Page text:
Plagiarism is a matter of serious concern for students, faculty and academic institutions. Most academic institutions impose high standards of academic integrity and penalties for violations can result in a failing grade on an assignment, in a course, and even suspension or expulsion from an institution. The UAF Student Code of Conduct defines academic standards expected at the University of Alaska Fairbanks
Exactly what plagiarism is and how it can be avoided is often confusing. It is possible to plagiarize material unintentionally by incorrectly paraphrasing. To avoid this pitfall let's first look at a definition and then link to some examples.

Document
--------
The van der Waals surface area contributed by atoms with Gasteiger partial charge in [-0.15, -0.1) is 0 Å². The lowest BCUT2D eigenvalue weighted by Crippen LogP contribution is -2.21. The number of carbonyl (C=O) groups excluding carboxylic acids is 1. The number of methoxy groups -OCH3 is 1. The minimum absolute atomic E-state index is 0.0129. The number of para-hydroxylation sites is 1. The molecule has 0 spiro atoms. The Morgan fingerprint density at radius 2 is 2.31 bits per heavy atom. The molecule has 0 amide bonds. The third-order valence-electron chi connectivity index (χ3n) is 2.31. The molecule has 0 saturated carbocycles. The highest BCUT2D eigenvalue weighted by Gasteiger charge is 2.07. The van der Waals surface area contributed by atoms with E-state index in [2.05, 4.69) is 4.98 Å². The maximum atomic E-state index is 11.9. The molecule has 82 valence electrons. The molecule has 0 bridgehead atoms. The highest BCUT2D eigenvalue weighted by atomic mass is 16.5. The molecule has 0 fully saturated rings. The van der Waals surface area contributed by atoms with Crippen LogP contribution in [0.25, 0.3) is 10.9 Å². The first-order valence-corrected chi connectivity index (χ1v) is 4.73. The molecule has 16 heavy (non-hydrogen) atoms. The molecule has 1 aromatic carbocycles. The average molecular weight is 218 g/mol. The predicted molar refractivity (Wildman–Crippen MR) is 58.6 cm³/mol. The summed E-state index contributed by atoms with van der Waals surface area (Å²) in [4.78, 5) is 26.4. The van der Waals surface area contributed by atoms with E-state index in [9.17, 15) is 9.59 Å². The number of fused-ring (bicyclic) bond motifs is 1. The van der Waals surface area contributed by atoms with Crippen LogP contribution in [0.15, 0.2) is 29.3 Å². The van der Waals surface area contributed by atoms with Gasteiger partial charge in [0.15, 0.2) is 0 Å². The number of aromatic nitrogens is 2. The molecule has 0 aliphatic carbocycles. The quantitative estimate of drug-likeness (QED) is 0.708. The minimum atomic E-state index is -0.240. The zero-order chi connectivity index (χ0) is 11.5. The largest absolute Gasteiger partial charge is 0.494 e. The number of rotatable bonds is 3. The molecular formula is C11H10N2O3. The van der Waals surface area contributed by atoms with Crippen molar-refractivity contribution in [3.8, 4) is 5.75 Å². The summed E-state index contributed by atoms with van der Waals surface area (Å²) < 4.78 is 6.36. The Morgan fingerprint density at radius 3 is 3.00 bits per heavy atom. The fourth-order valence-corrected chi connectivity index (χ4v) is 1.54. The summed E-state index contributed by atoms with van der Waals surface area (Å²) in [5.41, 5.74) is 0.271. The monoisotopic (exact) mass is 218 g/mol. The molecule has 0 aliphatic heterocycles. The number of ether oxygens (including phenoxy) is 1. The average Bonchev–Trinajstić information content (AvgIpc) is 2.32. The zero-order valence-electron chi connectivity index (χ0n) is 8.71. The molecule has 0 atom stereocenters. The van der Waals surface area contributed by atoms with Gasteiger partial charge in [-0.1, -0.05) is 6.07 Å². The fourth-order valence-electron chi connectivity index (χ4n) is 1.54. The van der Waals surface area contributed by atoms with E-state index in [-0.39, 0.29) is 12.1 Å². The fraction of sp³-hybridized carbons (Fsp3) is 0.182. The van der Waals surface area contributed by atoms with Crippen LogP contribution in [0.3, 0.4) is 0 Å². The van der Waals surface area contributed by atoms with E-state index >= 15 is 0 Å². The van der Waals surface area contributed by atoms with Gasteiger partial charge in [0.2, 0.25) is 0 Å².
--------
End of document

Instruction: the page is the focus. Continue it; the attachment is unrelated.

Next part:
plagiarize \ 'plaje,riz \ vb -ed/ -ing/ -s [plagiary + -ize ] vt: to steal and pass off as one's own (the ideas or words of another) : use (a created production) without crediting the source <a learned book of his...had been coolly plagiarized and issued in short version --Times Lit. Supp.> ~ vi : to commit literary theft : present as new and original an idea or product derived from an existing source
FROM: Webster's Third New International Dictionary of the English Language Unabridged, (Springfield, Ma: Merriam-Webster, Inc., 1986, p.1728).
To see how this definition works in practice let's look at Writing Tutorial Services, Indiana University which shows some excellent examples of plagiarism, how appropriate credit can be given to sources, and how passages can be rewritten using our own words and thoughts to avoid plagiarism.